site Musee de Venoge
to open in Switzerland County
to display, discuss
historical clothing patterns
Helen E. McKinney
VEVAY, Ind. (June 2011) Saundra Altman has
traveled from the East Coast to the West Coast, from North to South
and back again to find everyday garments for her historical pattern
making business. All of the research she puts into the historical notes
included with her patterns shows her dedication to detail.
Fancy clothing is easy to find, said Altman of period garments.
What people wore to work in is not so easy to find.
For almost 32 years, Altman has operated Past Patterns, a historical
pattern company dedicated to accuracy. She manufactures patterns dating
from the Federal era to World War II (1789-1940s).
Altman, 68, said she is not a seamstress. She only creates clothing
patterns and makes the clothing she wears. As a costume historian, she
has spent decades looking at clothing and studying the history
of common folk.
de Venoge is a newly
restored 30-acre farmstead
dating to 1805-1815.
The Dayton, Ohio, resident said of her patterns, Most
people read the historical notes in the patterns than would read a book
that is read once and put on the shelf.
Altman will be one of a select group of artisans demonstrating their
talents and trades at the free Open House at Musee de Venoge from 10
a.m. to 5 p.m. Saturday, June 11, and from noon to 5 p.m. Sunday, June,
12. Visitors will witness tombstone carving, spinning, hearth cooking,
basket weaving, theorem painting, pottery, hooked rugs being made and
enjoy the music of fiddle maker and player Michael Thompson.
Lily Richter will be displaying her theorems, paintings on velvet rendered
with the use of stencils. I saw them a few years ago on a family
trip to Colonial Williamsburg and fell in love with the look,
she said. Richter then decided to lean how to make my own for
Theorems began in this country around 1810, said Richter. They were
taught in many female academies. For that reason, she sticks to the
1810-1840 time period when demonstrating this decorative artform.
The Musee de Venoge is a restored homestead situated on 30-acres on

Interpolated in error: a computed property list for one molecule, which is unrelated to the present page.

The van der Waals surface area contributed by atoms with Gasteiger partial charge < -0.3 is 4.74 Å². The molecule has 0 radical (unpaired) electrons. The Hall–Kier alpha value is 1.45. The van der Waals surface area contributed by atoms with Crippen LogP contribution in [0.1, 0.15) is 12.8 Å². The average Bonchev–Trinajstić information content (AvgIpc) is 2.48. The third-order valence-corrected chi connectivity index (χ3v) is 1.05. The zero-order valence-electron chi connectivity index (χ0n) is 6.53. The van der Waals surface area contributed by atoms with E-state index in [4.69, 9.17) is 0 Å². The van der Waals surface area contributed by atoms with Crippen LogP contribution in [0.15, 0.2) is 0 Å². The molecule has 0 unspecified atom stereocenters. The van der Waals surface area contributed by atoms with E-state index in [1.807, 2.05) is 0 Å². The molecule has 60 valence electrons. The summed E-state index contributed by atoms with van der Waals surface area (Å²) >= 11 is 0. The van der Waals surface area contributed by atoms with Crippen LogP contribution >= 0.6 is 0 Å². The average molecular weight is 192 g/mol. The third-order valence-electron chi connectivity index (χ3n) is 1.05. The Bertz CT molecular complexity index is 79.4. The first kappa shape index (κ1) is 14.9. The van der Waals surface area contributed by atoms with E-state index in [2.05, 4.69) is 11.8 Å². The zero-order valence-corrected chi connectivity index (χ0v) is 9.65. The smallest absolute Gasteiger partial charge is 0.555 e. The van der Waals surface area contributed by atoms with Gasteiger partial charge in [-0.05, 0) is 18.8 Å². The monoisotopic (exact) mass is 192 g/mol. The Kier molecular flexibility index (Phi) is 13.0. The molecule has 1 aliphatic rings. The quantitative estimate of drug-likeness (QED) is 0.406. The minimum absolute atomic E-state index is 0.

State Route 129 and Indian Creek in Switzerland County. It was built
circa 1805-1815. Listed on the National Register of Historic Places,
this is the first time the home will be open to the public.
We want to invite people to see a historic structure, said
Donna Weaver, founder and director of Musee de Venoge. The property
was purchased in 1996 when Weaver and her now late husband, Tom, formed
a nonprofit group. It is now designated as a 501(c)(3) entity.
Weaver, a Northern Kentucky native, knew the site must be preserved
when she learned in 1994 that the Vevay Fire Department planned to burn
it down for a training exercise. She was president of the local historical
society at the time and was asked to look at the structure before it
Digging into the walls and expecting to find logs, what she found instead
was a hand-made brick inlay between two vertical standing post
and beams, an architectural style totally new to her. She surmised
that the house must be connected to the French-Swiss heritage of the
county, as there were many French-Swiss who settled the area.
She spent three years researching building types, traveling to southern
Louisiana and nearby Vincennes. Weaver learned the building was a rare
architectural type typical to not only early French-Swiss settlements
in Switzerland County but also the lower Mississippi Valley.
The structure is unique because of its architectural style,
she said. Its French connection to Switzerland County led Weaver to
believe that it was constructed by Frenchmen heading north upon finding
themselves out of work after Thomas Jefferson negotiated the 1803 Louisiana
In 1805, Swissman Louis Gex Oboussier bought 319 acres, part of which
is known today as Venoge. Weaver said she has acquired letters from
Gex Oboussier written in French that when translated, helps us
try to better understand how we got from there to here. Through
interpretation of the letters, she can better understand the history
of the house and things that occurred there over the years.
This will be the first time to have an open house with a restored
building at Venoge, said Weaver. Weve held workshops
on historical trades in the past, but thats all.
Weaver will join in the demonstrations by fashioning miniatures. She
worked for five and a half years for the U.S. Mint in Philadelphia,
designing and sculpting both circulating and commemorative medals and
My wax portraits helped me get the job as well as an ability to
draw, said Weaver. I sculpted the current Jefferson nickel
For the last four years, she has been part of the Artistic Infusion
Program at the U.S. Mint and produces designs for specific coin programs.
For more information, call (812) 427-9404
or visit: www.Venoge.org.
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